A lawyer for the ex-Roger Stone aide challenging special counsel Robert Mueller’s authority said he planned take the case, which was heard in a D.C. appeals court Thursday, to the Supreme Court if need be.
“Even if we were to lose our arguments today, we are certainly going to go to the Supreme Court,” the attorney Paul Kamenar, who is representing Andrew Miller, told reporters after the hearing. Miller was subpoenaed by Mueller, but fought the subpoena in court.
“We believe that at that point, with this current bench, that they would find that Mueller is basically acting as a rogue type of prosecutor that’s at-large U.S. Attorney,” Kemenar said, who later pointed specifically to the addition of Justice Brett Kavanaugh to the bench.
The appeals court hearing lasted well over an hour, and focused on the appointment of Mueller by Deputy Attorney General Rod Rosenstein, who at the time had oversight over the Russia probe due to then-Attorney General Jeff Session’s recusal.
Arguing for Mueller’s team Thursday was Michael Dreeben.
An attorney for the Russian firm indicted by Mueller that has also challenged his authority argued as an amicus in the case.
The issues being argued in front of the appeals court were extremely dense and mostly focused on whether the constitution allowed Rosenstein to make the appointment of Mueller.
At the outset, the panel of judges alluded to Session’s ouster by President Trump Wednesday, and his naming of a new acting attorney general, Matt Whitaker, who now has oversight over the probe. Judge Karen Henderson instructed the parties to argue the case is if it were “yesterday” and the “events of yesterday” hadn’t happened.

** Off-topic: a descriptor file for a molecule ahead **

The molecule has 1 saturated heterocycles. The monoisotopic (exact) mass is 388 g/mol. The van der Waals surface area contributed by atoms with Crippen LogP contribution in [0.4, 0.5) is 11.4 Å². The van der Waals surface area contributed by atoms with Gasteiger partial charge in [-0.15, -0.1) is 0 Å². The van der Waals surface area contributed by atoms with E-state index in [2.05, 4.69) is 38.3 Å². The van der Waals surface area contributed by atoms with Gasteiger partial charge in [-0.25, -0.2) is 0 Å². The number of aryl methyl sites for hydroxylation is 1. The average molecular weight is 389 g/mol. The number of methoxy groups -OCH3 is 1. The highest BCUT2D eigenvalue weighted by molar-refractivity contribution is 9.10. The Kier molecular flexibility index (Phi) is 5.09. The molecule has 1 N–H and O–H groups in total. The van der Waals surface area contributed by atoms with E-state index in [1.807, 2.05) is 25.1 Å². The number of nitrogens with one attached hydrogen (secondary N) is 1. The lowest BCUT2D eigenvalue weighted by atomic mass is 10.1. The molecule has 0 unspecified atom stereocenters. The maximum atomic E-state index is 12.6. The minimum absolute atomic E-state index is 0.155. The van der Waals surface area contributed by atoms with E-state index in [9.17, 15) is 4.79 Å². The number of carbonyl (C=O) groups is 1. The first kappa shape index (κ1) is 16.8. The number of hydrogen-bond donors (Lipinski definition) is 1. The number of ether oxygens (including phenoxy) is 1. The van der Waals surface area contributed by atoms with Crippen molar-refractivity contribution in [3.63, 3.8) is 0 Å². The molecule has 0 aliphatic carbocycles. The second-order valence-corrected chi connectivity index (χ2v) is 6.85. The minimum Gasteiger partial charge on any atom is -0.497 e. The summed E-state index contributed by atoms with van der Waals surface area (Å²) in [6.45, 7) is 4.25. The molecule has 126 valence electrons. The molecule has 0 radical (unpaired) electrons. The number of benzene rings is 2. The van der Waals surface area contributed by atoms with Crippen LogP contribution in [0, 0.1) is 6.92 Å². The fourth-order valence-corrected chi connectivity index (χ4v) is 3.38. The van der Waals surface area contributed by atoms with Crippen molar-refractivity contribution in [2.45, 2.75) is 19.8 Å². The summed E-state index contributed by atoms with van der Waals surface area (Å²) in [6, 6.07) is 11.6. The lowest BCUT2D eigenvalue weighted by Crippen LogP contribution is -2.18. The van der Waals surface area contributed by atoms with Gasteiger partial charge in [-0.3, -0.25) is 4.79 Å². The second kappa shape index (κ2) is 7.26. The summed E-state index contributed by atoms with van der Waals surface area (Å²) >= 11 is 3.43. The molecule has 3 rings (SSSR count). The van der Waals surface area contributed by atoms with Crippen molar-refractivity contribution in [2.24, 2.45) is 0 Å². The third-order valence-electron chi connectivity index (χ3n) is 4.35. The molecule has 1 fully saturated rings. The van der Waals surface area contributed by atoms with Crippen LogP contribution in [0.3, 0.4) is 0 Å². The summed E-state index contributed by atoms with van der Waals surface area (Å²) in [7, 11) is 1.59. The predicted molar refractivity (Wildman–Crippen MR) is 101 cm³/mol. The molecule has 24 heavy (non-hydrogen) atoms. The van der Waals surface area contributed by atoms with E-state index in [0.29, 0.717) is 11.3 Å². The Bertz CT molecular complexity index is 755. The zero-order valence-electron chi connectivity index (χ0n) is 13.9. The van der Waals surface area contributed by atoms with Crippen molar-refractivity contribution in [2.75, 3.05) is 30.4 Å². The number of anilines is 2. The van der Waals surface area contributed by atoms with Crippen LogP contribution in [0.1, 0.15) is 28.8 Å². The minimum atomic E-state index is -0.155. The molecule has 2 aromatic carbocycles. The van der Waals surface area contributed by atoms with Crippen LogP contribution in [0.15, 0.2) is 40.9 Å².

She said that the court would ask for extra briefing on how those events affected the case if they decided it was necessary.
Judge Sri Srinivasan grilled Kemenar on his arguments, while Judge Judith Rogers also had some questions for the attorney.
Srinivasan also led the questioning of Dreeben, though Dreeden faced less of an interrogation.
“It is not the case that the special court is wandering” in a “free-floating” environment, with no requirements to report his actions, Dreeben said, as Kemenar had suggested.
Dreeben also challenged a claim made by Kemenar that Mueller had expanded the scope of his probe.
“Our jurisdiction has never been expanded,” Dreeben said.
After the hearing, Peter Flaherty — the chairman of the conservative National Legal And Policy Center, which is spearheading Miller’s case — explained to reporters how the challenge came about. He said he was “inspired” by an op-ed by law professor Steven Calabresi arguing that Mueller’s appointment by Rosenstein was unconstitutional.
(Calabresi’s arguments have been widely dismissed by other legal scholars, and even a judge in the Manafort case — where Manafort challenged Mueller’s authority, but not on the grounds laid out by Calabresi — said Calabresi’s arguments “would likely fail.”)
“Professor Calabresi encouraged any witness or target or anybody who had been charged to bring the constitutional challenge, so it’s a small universe of people, so I went and found Andrew Miller,” he said, adding that he then got in touch with Kemenar to represent Miller.
Miller, who is based in St. Louis, was not at Thursday’s hearing. He was unsuccessful in convincing Judge Beryl Howell, the chief judge of the U.S. District Court, to quash his subpoena. She then held him in contempt as he continued to resist it, but paused the contempt ruling while he appealed the case to the appeals court.
“We’re delighted that we’ve gotten to this level. It was not easy or automatic,” Flaherty said.
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